6.Ernst E. Herbal medicinal products during pregnancy: are they safe? Br J Obstet Gynaecol 2002;109:227–35.

7.Mathie JG, Dawson BH. Effect of castor oil, soap enema, and hot bath on the pregnant human uterus near term: a tocographic study. Br Med J 1959;1:1162–5.

8.McFarlin BL, Gibson MH, O’Rear J, Harman P. A national survey of herbal preparation use by nurse-midwives for labor stimulation. J Nurse-Midwifery 1999;44:205–16.

9.Davis L. The use of castor oil to stimulate labor in patients with premature rupture of membranes. J Nurse Midwifery 1984;29:366–70.

10.Harris M, Nye M. Self-administration of castor oil. Mod Midwife 1994;4:29–30.

11.Summers L. Methods of cervical ripening and labor induction. J Nurse Midwifery 1997;42:71–85.

12.Garry D, Figueroa R, Guillaume J, Cucco V. Use of castor oil in pregnancies at term. Altern Ther Health Med 2000;6:77–9.

13.Lippert TH, Mueck AO. Labour induction with alternative drugs? J Obstet Gynaecol 2002;22:343.

14.Kelly AJ, Kavanagh J, Thomas J. Castor oil, bath and/or enema for cervical priming and induction of labour. Cochrane Database Syst Rev 2002;(2):Art. No: CD003099. doi:10.1002/14651858.CD003099.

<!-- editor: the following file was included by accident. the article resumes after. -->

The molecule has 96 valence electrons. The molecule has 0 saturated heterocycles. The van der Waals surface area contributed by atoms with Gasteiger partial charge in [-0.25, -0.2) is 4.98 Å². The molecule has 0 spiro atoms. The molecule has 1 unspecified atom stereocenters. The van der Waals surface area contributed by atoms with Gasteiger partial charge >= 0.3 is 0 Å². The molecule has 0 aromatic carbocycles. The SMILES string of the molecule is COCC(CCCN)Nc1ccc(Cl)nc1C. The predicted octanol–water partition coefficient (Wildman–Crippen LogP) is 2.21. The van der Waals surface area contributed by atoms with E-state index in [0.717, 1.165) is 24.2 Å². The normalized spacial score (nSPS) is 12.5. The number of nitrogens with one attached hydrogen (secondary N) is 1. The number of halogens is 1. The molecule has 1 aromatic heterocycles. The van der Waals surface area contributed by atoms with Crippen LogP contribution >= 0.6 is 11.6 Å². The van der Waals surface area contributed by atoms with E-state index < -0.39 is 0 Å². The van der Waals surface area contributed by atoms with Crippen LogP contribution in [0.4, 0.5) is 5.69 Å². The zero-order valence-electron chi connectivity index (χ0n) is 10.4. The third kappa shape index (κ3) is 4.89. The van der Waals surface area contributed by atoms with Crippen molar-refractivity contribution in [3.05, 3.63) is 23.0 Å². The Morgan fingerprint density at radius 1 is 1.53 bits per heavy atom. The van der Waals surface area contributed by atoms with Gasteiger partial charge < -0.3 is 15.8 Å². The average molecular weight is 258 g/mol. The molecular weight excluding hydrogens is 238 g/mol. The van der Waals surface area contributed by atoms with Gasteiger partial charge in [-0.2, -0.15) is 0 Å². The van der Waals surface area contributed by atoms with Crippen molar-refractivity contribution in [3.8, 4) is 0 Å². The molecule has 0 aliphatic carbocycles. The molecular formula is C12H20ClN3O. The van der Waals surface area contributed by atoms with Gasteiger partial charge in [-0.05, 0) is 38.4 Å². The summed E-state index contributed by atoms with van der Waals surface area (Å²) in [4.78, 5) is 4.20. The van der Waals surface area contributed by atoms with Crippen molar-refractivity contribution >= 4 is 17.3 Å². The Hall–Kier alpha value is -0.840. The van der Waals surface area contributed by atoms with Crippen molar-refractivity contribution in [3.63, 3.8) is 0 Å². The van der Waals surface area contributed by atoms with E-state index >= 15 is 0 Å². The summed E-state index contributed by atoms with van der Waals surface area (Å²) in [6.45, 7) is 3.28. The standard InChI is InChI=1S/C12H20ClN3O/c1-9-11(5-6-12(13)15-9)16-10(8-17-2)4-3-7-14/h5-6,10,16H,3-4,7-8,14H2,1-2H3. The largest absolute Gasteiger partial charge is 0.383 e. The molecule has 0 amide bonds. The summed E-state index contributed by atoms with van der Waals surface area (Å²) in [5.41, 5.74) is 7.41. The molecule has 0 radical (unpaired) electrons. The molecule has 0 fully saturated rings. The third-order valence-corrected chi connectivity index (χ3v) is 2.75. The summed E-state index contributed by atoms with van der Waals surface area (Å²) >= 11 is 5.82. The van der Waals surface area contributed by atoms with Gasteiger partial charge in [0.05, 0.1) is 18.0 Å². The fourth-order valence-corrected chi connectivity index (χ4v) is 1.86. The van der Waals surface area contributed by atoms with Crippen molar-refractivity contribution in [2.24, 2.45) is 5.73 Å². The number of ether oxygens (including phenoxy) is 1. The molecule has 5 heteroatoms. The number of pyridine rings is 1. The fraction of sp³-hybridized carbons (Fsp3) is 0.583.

15.Tenore JL. Methods for cervical ripening and induction of labor. Am Fam Physician 2003;67:2123–8.

16.Mitri F, Hofmeyr GJ, Van Gelderen CJ. Meconium during labor—self-medication and other associations. S Afr Med J 1987;71:431–3.

17.Steingrub JS, Lopez T, Teres D, Steingart R. Amniotic fluid embolism associated with castor oil ingestion. Crit Care Med 1988;16:642–3.

18.Sicuranza GB, Figueroa R. Uterine rupture associated with castor oil ingestion. J Matern Fetal Neonatal Med 2003;13:133–4.

19.Tendulkar S. Local lubrication in labour. Indian Med J 1967;61:176.

20.Benakappa DG, Shivananda MR, Benakappa AD. Breast-feeding practices in rural Karnataka (India) with special reference to lactation failure. Acta Peadiatr Jpn 1989;31:391–8.